5.2

The Chair, Councillor Cate McDonald, stated that some of the issues raised by Mr. Short could be answered during the meeting and should some of those questions remain unanswered, the Chair would submit them to the Health and Social Care Trust and the answers received would be published on the Council’s website.

 

 

5.3

Neil Calderwood introduced himself as a Junior Doctor based at the Northern General Hospital and was at the meeting on behalf of the Med at Sheffield Healthcare Workers and was supporting the Campaign for Vaccines for All, to ensure that vaccines were accessible to everyone, with particular regard to people who might not have documentation or have other barriers around data sharing. He asked two questions as follows:-

 

 

 

1.       Would Sheffield City Council be willing to sign up to the Vaccines for All Campaign as other Councils had done e.g. Oxford and Bristol?

 

2.       The Government had said that the vaccine was available to everyone but there were a number of reasons why some people were hesitant, and that although Sheffield had done great work to address those concerns around health and safety but this was more about practicalities.  How could the City Council assist further in addressing these fears?

 

 

5.4

Councillor Cate McDonald asked Mr. Calderwood what the campaign wanted to achieve and invited him to address the meeting.

 

 

5.5

Neil Calderwood stated that the campaign had been organised by several groups, alongside wider access groups.  He said that Government had made promises that the vaccine would be available but there were issues around registration for the vaccine, and although the Government had stated that there was no mandate to say that people should produce ID to have the vaccine, people were afraid that data collected would be shared between the NHS and the Government which could lead to detention or deportation.  He said the issue around data sharing was still unclear and lots of people are working together on this campaign but at local level there was room to protect data sharing.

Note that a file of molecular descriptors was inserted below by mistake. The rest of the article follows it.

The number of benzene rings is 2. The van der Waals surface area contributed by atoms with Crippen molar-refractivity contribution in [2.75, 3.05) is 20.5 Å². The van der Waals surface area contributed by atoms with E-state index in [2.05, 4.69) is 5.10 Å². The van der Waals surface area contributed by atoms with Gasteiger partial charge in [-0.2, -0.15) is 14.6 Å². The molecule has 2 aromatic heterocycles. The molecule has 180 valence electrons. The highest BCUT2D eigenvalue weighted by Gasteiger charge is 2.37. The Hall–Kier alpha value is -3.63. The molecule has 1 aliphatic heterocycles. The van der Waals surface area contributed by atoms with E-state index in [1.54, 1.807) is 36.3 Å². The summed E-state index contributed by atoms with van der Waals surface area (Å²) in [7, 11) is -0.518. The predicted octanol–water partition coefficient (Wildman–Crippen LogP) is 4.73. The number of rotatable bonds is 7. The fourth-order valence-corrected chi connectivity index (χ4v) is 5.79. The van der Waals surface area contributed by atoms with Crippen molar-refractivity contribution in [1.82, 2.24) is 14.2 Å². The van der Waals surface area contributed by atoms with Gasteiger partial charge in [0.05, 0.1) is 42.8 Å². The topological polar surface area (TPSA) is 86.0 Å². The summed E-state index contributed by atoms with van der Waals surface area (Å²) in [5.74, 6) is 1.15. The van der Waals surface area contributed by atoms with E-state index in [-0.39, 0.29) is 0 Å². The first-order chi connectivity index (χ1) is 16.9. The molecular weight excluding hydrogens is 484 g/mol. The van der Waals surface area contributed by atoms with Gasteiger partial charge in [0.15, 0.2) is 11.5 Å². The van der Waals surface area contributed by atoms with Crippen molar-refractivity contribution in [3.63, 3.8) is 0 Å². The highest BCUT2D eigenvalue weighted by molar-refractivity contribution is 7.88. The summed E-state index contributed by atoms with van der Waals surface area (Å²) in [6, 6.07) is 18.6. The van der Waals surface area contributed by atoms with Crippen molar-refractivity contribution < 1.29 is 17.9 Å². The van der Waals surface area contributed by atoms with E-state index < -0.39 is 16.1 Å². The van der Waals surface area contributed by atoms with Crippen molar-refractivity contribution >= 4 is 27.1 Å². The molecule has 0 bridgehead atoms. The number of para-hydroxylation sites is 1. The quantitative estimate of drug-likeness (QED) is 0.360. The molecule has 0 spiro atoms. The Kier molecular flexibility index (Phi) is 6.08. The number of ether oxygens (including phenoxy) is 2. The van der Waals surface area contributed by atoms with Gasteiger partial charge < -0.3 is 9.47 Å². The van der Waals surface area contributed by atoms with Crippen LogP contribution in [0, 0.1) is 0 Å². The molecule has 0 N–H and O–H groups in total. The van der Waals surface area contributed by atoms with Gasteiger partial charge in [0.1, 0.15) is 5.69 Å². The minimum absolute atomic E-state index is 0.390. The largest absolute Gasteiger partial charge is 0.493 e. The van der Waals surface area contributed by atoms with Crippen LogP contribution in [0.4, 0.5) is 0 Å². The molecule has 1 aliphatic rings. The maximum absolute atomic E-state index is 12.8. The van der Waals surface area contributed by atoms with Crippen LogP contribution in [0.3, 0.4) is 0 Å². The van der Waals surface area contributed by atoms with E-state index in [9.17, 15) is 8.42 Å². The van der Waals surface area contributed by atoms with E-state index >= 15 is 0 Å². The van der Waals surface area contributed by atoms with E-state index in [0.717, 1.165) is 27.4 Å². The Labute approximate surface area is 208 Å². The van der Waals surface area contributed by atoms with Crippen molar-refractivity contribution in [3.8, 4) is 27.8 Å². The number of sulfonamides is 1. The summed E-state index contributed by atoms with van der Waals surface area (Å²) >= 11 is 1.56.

5.6

The Chair stated that the Committee was proactive in supporting health inequalities, but the vaccination programme was governed by the NHS, not the City Council.  She said that she would raise the question of whether the Council would sign up to the campaign to broaden the approach to ensure everyone was vaccinated.  The implementation fell within the arena of the NHS but she would draw Dr. Calderwood’s questions and comments to the attention of Greg Fell, Director of Public Health for Sheffield, and with his agreement share the questions with the Health Service.  The Chair said that the Policy and Improvement Officer would share the website link to Members and that colleagues in attendance at the meeting from the Clinical Commissioning Group (CCG) would also share this information with the Chief Nurse who was the lead for the Vaccination Programme.